True greatness is a passionate love for God that demonstrates itself in an unquenchable love and concern for others.
It reminds me of a man named Nick and his wife, Drana. She was a homemaker, and Nick was a competent businessman. They had a good-sized house in the decent neighborhood and enough money to make most of their dreams come true. To the casual observer, it was evident that Nick and Drana were going to see their children follow in their footsteps and achieve many of the benefits that a successful adult life has to offer.
But Nick and Drana weren’t content with such trivial goals; they wanted a far more significant life for their kids. They wanted to raise kids who gave back to life much more than they took.
And as parents, they knew that their example carried more clout with their children then their words ever could. That’s why their home was often a stopover for strangers or people who needed a place to regroup. They used their resources to lighten the burden that many unfortunate people around them had to carry.
On top of that, they didn’t see church as a place to merely park and watch on Sunday but as launching point for an attitude of service seven days a week. They sang in the choir and volunteered in church ministries that enabled them to put sweat on their faith.
Their youngest daughter, Agnes, developed an unquenchable longing to use her life to do something that would outlive her. She passionately desired to turn her love for God into actions that affected people for His glory and for their personal good.
Agnes was smart, attractive, and industrious, but these attributes meant little to her. She learned from her parents that the best things you have to offer in life come from your heart, not your head; from your character, not your charm; from your love, not your looks. Her heart spilled over with authentic kindness, and she was willing to put herself at great risk to share that kindness with the people who needed it most.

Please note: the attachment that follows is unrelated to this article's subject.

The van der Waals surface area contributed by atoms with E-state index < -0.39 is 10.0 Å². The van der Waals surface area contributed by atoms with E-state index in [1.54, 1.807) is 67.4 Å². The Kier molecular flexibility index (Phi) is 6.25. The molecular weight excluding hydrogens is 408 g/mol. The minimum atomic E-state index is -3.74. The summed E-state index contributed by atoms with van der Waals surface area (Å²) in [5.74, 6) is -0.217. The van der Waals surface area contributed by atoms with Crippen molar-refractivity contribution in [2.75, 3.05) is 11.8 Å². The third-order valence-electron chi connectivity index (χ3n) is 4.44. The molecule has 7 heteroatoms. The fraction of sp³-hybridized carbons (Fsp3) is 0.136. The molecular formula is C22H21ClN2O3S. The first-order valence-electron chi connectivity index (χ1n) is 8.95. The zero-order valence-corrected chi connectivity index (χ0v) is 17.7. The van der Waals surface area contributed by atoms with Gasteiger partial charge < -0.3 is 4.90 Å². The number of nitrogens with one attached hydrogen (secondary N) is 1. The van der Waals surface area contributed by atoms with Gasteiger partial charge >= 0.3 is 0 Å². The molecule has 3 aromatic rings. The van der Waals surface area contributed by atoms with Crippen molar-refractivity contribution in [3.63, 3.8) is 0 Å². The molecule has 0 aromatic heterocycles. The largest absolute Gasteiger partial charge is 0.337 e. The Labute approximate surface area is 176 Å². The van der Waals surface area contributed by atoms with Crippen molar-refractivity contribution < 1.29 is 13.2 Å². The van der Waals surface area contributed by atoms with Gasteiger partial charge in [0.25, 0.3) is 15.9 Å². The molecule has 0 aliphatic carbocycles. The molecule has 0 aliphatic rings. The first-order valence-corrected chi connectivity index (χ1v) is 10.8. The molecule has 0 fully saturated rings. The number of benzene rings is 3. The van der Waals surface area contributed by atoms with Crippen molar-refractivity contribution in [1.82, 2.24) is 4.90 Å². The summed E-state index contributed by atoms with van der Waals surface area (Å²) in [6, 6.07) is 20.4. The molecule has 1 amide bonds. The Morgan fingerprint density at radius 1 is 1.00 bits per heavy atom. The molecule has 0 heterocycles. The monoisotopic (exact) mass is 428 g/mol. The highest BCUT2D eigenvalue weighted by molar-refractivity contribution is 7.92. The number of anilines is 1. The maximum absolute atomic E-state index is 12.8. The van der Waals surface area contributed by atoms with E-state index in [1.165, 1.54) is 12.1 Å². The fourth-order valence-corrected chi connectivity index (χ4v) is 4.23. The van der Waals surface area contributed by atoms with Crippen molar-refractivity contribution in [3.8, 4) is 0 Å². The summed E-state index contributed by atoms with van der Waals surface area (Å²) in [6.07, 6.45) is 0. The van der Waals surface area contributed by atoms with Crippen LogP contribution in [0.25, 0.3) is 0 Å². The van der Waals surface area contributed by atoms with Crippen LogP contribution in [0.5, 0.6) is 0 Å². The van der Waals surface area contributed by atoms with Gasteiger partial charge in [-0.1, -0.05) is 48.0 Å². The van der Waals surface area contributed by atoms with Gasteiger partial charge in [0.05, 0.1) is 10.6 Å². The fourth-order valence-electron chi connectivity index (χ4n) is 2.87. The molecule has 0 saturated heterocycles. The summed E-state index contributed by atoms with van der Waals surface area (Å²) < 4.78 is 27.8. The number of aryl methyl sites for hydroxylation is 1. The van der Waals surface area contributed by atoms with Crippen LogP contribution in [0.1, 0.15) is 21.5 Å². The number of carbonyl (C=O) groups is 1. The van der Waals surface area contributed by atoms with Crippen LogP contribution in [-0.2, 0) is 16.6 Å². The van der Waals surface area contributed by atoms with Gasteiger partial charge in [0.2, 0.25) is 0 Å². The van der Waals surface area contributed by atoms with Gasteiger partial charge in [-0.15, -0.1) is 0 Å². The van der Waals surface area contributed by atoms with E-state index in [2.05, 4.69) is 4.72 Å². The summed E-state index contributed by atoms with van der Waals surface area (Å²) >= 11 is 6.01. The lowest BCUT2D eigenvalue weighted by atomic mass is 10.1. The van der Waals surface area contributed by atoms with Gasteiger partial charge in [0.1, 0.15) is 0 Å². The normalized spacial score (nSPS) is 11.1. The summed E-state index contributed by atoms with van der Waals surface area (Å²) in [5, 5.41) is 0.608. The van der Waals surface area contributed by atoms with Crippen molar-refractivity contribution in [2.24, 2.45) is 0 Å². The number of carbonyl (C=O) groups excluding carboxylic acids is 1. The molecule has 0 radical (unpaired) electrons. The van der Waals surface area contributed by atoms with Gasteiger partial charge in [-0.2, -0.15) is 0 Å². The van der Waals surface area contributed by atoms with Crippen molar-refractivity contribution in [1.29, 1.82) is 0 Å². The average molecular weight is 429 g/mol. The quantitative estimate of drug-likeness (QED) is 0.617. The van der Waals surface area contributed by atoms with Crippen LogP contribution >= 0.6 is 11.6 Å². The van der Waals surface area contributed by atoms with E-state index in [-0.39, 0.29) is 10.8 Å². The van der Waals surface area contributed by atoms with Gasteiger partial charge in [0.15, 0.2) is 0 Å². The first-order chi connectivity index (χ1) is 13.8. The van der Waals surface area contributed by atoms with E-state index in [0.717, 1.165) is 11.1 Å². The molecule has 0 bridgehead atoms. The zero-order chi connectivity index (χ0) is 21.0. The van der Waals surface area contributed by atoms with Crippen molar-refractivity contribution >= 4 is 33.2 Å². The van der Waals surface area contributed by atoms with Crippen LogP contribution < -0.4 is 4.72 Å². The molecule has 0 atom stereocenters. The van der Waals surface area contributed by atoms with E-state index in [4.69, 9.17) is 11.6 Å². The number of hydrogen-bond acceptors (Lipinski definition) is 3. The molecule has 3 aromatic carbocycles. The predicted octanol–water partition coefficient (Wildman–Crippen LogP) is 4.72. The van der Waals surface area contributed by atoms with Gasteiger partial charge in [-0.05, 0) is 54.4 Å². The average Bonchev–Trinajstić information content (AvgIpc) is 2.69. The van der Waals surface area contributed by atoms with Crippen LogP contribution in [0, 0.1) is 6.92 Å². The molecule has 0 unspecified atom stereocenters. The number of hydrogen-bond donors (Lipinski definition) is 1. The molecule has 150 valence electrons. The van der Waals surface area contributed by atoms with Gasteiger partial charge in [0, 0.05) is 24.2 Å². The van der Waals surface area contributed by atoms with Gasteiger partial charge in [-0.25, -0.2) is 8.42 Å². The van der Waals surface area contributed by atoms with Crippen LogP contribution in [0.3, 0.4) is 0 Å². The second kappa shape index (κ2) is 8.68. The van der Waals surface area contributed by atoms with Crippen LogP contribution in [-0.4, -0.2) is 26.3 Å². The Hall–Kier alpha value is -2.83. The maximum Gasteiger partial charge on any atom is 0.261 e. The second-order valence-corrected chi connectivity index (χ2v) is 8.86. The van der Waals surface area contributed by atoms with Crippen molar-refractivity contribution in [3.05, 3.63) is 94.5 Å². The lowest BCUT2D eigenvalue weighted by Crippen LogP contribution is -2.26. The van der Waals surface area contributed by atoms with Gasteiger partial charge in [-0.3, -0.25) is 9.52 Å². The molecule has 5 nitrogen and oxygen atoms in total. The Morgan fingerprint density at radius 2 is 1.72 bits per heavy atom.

As a young woman, Agnes decided to devote her life to showing grace and mercy to the “poorest of the poor”—the people nobody else was willing to reach out to. She ministered among the most dangerous criminals and in the worst conditions known to humankind. She loved God and she loved others. Everything about her personal and professional life brought glory to God by bringing hope to as many people as she could.
During her career, she started a movement called the “Sisters of Charity.” She also borrowed the name of an unassuming Catholic nun who believed in the “little way”—working for good by carrying out very simple tasks joyfully. Agnes ended up unintentionally branding this name into everyone’s mind as someone who has lived a life of true greatness. The world knew Agnes as Mother Teresa.
Without setting out to do anything more than love the hard to love, this lady personally touched hundreds of thousands of lives, raised millions of dollars to help the poor, and was awarded the Nobel Peace Prize for her efforts.
Nick and Drana didn’t aim their daughter at money or fame; they simply raised her to make a difference in the world. The road Mother Teresa took was long, lonely, and often crowded with inexhaustible needs, but it led her to a life of true greatness.
I can hear some of you protesting: “my child is never going to be a Mother Teresa.” Why not? Why do we dream such small dreams and expect so little from our children? Obviously there are no guarantees in life. And I’m not suggesting your child will become the next Mother Teresa. But, then again, she might. Your sons and daughters have the potential of making an extraordinary difference in life. Most kids would love the chance to live their lives for something more than merely what is in it for them.
Used with permission from the book, Raising Kids for True Greatness.